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    Instead Of More Anti-Poaching Measures, Try Rewarding People For Conservation
    By News Staff | January 13th 2014 11:58 AM | 1 comment | Print | E-mail | Track Comments

    Government can really only do one thing; tax and penalize. The other actions it takes, even positive ones like the police and fire departments and protecting the environment, derive from one of those two.

    But when it comes to conservation, activists may be taking the wrong approach. While they pay lobbyists to get more laws and enforcement, when it comes to poaching, it just attracts organized criminals who have the capacity to operate even under increased enforcement effort. Funding is at record levels for enforcement and it isn't doing much good. 

    The smarter approach would be to reward local communities, who are often poor, for successful conservation. Right now, criminals contribute to the local economy while outsiders treat everyone like criminals. High-value species such as the African elephant, tiger and pangolins are not being helped in line with the taxpayer investment.  CITES – the Convention of International Trade in Endangered Species -  is a great thing for the committee that wrote it, but it isn't doing much good.

    In a paper published in Conservation Letters, researchers from the University of Kent's Durrell Institute of Conservation and Ecology (DICE) argue that despite record levels of funding being invested in enforcement and anti-poaching measures, many species are already on the path of extinction and bold strategies are needed to protect them.

    Co-authors Dan Challender and Professor Douglas MacMillan call for resources to be directed to a broader range of long-term conservation strategies, which go beyond regulation and intensifying enforcement effort, to conserve high-value species such as the African elephant, tiger and pangolins.

    The paper also provides evidence that regulatory approaches are being overwhelmed by the drivers of poaching and trade, with enforcement of trade controls, including those agreed through CITES – the Convention of International Trade in Endangered Species - attracting organised criminals who have the capacity to operate even under increased enforcement effort.

    Dan Challender of  University of Kent's Durrell Institute of Conservation and Ecology, co-author of a new paper in
    Conservation Letters,
    says, 'In the immediate future we should incentivize and build capacity within local communities to conserve wildlife. Current enforcement measures are proving unsuccessful and more needs to be done to bring local communities, which live in close proximity to the species on-board, by rewarding them for conserving wildlife. When their children are hungry and cannot afford to go to school then saving pangolins seems much less of a priority to them.'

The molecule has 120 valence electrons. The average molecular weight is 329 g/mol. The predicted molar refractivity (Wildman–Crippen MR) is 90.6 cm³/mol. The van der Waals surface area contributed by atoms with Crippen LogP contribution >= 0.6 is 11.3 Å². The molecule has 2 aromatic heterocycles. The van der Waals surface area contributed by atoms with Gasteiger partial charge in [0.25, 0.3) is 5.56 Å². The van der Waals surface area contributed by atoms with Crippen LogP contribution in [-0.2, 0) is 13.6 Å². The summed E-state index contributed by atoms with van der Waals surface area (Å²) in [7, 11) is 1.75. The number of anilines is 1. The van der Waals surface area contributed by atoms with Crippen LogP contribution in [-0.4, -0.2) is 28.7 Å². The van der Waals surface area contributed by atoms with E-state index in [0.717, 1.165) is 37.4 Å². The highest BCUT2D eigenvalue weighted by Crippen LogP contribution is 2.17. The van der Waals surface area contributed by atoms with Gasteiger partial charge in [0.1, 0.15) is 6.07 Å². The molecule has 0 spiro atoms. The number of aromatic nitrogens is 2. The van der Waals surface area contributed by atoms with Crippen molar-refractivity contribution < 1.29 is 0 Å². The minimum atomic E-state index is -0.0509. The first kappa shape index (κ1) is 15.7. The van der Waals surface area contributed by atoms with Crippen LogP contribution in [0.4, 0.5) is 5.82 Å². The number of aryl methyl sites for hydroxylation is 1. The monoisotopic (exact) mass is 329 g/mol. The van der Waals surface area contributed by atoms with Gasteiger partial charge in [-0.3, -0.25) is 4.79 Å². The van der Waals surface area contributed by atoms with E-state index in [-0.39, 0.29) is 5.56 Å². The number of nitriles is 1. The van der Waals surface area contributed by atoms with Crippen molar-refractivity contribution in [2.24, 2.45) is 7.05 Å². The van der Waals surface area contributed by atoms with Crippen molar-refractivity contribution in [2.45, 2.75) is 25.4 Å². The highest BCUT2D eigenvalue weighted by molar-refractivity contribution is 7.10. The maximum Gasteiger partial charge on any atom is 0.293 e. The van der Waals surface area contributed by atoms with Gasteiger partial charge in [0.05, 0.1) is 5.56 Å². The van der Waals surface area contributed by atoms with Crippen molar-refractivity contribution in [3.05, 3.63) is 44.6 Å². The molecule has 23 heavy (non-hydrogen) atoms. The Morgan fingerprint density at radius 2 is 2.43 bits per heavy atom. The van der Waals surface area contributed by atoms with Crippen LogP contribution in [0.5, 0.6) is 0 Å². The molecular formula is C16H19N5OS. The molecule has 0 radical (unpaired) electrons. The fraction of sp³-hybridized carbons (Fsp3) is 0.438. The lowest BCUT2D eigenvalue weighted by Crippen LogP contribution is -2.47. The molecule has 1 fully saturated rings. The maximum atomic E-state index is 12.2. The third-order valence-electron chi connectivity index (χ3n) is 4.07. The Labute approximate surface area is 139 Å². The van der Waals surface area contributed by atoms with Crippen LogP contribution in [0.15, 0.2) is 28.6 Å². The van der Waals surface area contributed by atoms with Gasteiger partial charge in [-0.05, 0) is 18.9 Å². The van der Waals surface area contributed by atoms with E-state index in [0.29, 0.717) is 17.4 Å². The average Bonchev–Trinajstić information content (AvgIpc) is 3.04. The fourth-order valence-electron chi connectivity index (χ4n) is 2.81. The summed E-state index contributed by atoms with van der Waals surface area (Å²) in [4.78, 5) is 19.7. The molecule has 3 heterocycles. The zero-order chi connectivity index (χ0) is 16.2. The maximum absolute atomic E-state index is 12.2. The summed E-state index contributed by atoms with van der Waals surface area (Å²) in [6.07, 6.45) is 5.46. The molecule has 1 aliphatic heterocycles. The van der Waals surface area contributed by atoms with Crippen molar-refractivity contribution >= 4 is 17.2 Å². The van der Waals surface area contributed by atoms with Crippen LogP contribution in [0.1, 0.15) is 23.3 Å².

Co-author Professor Douglas MacMillan, also of the University of Kent adds, 'In the longer term we should look to establish legal and sustainable trade in many species threatened by poaching using tax revenues from such trade to fund species conservation efforts.

    'We also need to take the pressure off wild populations by investing in supply approaches such as ranching and wildlife farming which could lower the incentive to poach. Likewise, we need to reduce demand through social marketing programs, though further research into wildlife consumption is needed to inform such programs.'


    Comments

    The About Us page of Science 2.0 states that its aim is to be free from political influence, yet this article kicks off with the statement "Government can really only do one thing; tax and penalize". Apart from noting the obvious -- "tax and penalize" are not one but two very different things, one can see that this statement indicates a clear bias against the role of government in supporting the greater good of society as a whole, helping balance the interests of competing groups and preventing asymmetrical exploitation of social assets by those with greater power. The article the ideology of neo-liberal economics to an extreme by apparently insisting that simple "laws" of supply and demand in an unconstrained free market can and should dictate all aspects of life.

    The paper in Conservation Letters (why is a reference or link not supplied?) appears to combine reasonable arguments already well accepted by many -- that conservation must work by empowering communities that live with wildlife -- with more controversial claims that international trade in endangered species and their body parts is the only way to ensure their survival. The suggestion of a "legal and sustainable trade" is passed over lightly, but it is very great difficulties in controlling unsustainable exploitation that lie at the centre of the crisis facing species such as elephants, tigers and pangolins.

    I would expect more analysis and insight from a site that brands itself under the banner of Science.